(a?) wool cap pulled down, (a?) scarf tight [omit article?]

Discussion in 'English Only' started by redgiant, May 28, 2012.

  1. redgiant Senior Member

    Cantonese, Hong Kong
    Background: Boddy was bracing himself against gusts of wind down the street on a January morning.

    I notice that it's common to omit articles before nouns (wool cap, scarf) after the main sentence (He strode down Newbury Street). I'd like to know if this kind of omission is limited to literary works. Is it fine for causal writing or news reports?
     
  2. panjandrum

    panjandrum Occasional Moderator

    Belfast, Ireland
    English-Ireland (top end)
    It's a very common usage, and it is not necessarily an article that is omitted.
    It could be, but it could be some other determiner - for example, "his".
    He ran home, (his) shoes squelching through the mud.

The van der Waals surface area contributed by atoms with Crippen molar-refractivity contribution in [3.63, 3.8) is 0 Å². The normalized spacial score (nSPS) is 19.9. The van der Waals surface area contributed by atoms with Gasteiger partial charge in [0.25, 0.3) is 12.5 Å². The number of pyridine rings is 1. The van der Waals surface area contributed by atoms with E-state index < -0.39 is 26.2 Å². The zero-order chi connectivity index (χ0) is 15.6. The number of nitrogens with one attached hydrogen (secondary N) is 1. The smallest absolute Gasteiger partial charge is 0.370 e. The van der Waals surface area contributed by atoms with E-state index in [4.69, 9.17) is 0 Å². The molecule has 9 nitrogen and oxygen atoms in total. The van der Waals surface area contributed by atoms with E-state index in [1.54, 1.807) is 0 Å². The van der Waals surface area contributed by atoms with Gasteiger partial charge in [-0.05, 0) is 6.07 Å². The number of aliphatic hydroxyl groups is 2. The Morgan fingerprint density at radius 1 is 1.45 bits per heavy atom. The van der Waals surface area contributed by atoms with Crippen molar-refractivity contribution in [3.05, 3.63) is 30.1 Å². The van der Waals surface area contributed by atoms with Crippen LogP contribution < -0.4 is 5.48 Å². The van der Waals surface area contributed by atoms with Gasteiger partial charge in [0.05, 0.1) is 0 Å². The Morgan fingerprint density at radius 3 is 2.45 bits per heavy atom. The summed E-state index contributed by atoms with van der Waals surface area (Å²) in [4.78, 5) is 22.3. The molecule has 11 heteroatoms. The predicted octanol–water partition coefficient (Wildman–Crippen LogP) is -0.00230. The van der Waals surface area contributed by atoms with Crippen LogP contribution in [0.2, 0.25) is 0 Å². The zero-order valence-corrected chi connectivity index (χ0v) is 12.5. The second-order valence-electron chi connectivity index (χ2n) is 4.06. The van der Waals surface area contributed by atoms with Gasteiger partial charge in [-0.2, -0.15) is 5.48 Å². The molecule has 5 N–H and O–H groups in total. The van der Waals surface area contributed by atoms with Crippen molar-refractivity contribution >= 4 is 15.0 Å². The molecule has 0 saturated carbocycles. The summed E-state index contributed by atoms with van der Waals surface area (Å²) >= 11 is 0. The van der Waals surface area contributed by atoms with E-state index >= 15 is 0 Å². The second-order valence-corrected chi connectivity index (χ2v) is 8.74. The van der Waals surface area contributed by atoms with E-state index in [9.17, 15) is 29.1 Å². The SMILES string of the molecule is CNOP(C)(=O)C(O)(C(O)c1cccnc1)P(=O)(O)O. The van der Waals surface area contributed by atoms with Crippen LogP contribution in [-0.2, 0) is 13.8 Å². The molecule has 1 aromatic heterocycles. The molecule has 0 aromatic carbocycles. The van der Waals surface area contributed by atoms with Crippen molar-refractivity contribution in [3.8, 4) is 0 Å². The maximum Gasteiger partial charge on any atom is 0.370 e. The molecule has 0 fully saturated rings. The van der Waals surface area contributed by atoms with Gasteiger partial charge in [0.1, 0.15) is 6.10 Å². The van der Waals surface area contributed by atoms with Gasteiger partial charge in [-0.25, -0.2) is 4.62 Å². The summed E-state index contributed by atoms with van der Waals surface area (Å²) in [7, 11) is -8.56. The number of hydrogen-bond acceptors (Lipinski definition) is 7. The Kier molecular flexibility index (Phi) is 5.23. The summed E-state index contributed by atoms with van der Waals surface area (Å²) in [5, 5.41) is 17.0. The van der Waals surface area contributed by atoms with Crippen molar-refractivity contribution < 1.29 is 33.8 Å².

She stood on the bridge, (her) hair streaming in the wind.


    It is not limited to literary works, and is fine for casual writing, news reports, normal conversation.
     
  3. Ironicus Senior Member

    English & Swahili - East Africa
    It can be a very effective way of writing, by drawing a word picture rather than writing a wordy essay. I love the response of the Duke of Wellington when he received word that an elderly man had been caught in the act with a housemaid in Hyde Park one winter morning:
    "Seventy years old? Gal eighteen? Snow on the ground? Gad, sir, it makes one proud to be an Englishman!"
     

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